A skeleton key (or passkey) is a very simple design of key that usually has a cylindrical shaft (sometimes called a shank) and a single, minimal flat, rectangular tooth or bit. Skeleton keys are also usually distinguished by their bow, or the part one would grasp when inserting the key, which can be either very plain or extremely ornate. A skeleton key is designed to circumvent the wards in warded locks. Warded locks and their keys provide minimal security and only a slight deterrent as any key with a shaft and tooth that has the same or smaller dimensions will open the lock. However, warded keys were designed to only fit a matching lock and the skeleton key would often fit many. Many other objects that can fit into the lock may also be able to open it.
Due to its limited usefulness, this type of lock fell out of use after more complicated types became easier to manufacture. In modern usage, the term “skeleton key” is often misapplied to ordinary bit keys and barrel keys, rather than the correct definition: a key, usually with minimal features, which can open all or most of a type of badly designed lock. Bit keys and barrel keys can be newly-minted (and sold by restoration hardware companies) or found in antique stores.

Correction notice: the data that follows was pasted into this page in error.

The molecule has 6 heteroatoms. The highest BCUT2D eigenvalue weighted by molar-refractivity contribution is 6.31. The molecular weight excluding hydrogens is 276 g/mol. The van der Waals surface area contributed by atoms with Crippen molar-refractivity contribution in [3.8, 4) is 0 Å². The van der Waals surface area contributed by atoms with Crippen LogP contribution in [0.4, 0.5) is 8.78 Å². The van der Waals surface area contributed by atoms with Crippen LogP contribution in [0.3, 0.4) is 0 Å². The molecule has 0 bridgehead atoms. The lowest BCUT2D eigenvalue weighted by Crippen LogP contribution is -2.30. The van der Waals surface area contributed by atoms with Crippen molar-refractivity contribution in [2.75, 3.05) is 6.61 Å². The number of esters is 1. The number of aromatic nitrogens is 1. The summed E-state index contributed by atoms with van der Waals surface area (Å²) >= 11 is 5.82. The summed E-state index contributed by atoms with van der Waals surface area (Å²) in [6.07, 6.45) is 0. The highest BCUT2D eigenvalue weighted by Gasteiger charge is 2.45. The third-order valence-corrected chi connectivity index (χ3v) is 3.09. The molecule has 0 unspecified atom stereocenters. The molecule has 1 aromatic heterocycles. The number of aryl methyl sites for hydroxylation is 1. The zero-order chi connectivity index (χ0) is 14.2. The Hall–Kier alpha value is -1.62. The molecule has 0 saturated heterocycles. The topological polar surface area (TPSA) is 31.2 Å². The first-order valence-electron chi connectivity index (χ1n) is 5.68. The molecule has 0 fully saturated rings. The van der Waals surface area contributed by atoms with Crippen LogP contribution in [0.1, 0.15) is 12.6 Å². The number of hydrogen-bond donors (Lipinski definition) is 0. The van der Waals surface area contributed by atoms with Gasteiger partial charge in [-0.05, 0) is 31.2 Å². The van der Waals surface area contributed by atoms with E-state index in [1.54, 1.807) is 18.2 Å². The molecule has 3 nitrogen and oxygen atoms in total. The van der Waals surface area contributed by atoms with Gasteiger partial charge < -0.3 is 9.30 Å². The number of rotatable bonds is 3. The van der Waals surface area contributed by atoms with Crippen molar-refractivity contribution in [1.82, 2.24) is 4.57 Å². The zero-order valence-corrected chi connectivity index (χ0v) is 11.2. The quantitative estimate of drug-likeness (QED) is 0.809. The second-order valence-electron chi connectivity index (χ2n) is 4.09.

They were most popular in the late 1800s, although they continued to be used well into the 20th century and can still be found today in use, albeit in vintage homes and antique furniture.
A tubular key (sometimes referred to as a barrel key when describing a vintage or antique model) is one that is designed to open a tubular pin tumbler lock. It has a hollow, cylindrical shaft that is usually much shorter and has a larger diameter than most conventional keys. Antique or vintage-style barrel keys often closely resemble the more traditional skeleton key but are a more recent innovation in keymaking. In modern keys of this type, a number of grooves of varying length are built into the outer surface at the end of the shaft. These grooves are parallel to the shaft and allow the pins in the lock to slide to the end of the groove. A small tab on the outer surface of the shaft prevents the pins in the lock from pushing the key out and works with the hollow center to guide the key as it is turned. The modern version of this type of key is harder to duplicate as it is less common and requires a different machine from regular keys. These keys are most often seen in home alarm systems, vending machines, laptop locks, and bicycle locks, in the United States. These keys typically come in seven and eight-pin versions as well as miniature versions which are used on computers. Tubular keys were invented by the Ace lock company in Chicago.